Old is when:
The best man in your wedding doesn’t remember being best man.
The first house you lived in is burned to the ground as practice for the fire department.
There is no one left to remember you as a child.
On most days I do not feel old. I feel like the younger woman who still lives in me and is wearing the costume and mask of an older woman. But there are moments of great clarity when I fully realize that I have lived a long time. My reaction to that realization can range from amusement to deep sadness and sorrow.
One amusing instance occurred when I accepted an invitation to attend a dinner during my former (now deceased) spouse’s 50th reunion at the United States Military Academy. We had married the year of his graduation and the best man at our wedding was a fellow graduate. During the cocktail hour, I saw our friend and best man in the crowd. I approached him and, having not seen him for many years and realizing that I might not be instantly recognizable, I told him that I was the first wife of my husband and made some comment about his being the best man in our wedding. He looked at me strangely so I asked if he remembered (name of my husband). He said, “Yes, of course!” We asked the usual questions, “Where are you living now? What are you doing? How is the family?” and then wandered apart greeting other people.
My husband and I had seen our friend on several occasions when stationed together in Washington, DC. Later in the evening the gentleman in question approached me and said, “I think you must have mistaken me for someone else. I was not the best man in your wedding.”
Now, my memory is sometimes tricky but in this case I knew for certain that this man had been our best man and I offered to send him photographic proof! I was amused by the whole encounter but, on reflection, a little saddened also. Sad that his memory is fading (I can identify with that) and sad that he did not remember my wedding. And, yes, I did dig out my wedding album when I returned home and made sure that my memory was accurate. I never did send him a copy of the pictures and I wonder what he thought about a crazy lady who thought he was someone else!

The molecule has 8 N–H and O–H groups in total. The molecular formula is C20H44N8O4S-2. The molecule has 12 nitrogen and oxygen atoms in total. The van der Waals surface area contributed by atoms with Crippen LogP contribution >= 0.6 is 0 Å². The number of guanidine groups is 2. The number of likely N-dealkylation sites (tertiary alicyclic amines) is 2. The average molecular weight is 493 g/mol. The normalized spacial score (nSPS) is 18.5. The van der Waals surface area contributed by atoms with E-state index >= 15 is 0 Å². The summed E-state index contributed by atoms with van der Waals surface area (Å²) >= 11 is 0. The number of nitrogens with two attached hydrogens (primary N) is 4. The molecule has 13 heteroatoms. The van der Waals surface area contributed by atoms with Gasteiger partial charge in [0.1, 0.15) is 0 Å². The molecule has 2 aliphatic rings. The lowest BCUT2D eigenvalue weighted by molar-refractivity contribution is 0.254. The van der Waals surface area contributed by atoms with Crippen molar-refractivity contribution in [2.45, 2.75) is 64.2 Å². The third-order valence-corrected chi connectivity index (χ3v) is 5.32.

A few years ago I returned to the small town in Oklahoma where I was born, with my oldest daughter. I wanted to show her my very first home. A very small, very modest duplex. I guess the old adage is true, “Be it ever so humble, there’s no place like home” because I felt a kind of affection for the house that had been my home for the first six years of my life. and that contained my very earliest memories. I drove down Florence Street, turned around at the corner and drove very slowly down the street again. My house had disappeared! I parked and we walked to the spot where it once had stood. There was a small patch of burned ground. A patch that looked too small to have been home to two families. I was overcome by a great sadness. I learned later that the fire department had used the small abandoned duplex for training purposes. So, at least, my first home had met a worthy end.
I was an only child so the death of my parents meant that my childhood is now remembered only by me, like the memories of living in our first home on Florence Street. My aunts and uncles predeceased my parents and I did not grow up with any cousins. As we grow older and the previous generation begins to die we lose not only our loved ones but also pieces of our own history. Perhaps that is why we begin to think about leaving a legacy to future generations of our family, lest our history disappear altogether.
For everything there is a season, and a time for every matter under heaven:
A time to weep, and a time to laugh;
A time to mourn, and a time to dance
Ecclesiastes 3:1, 4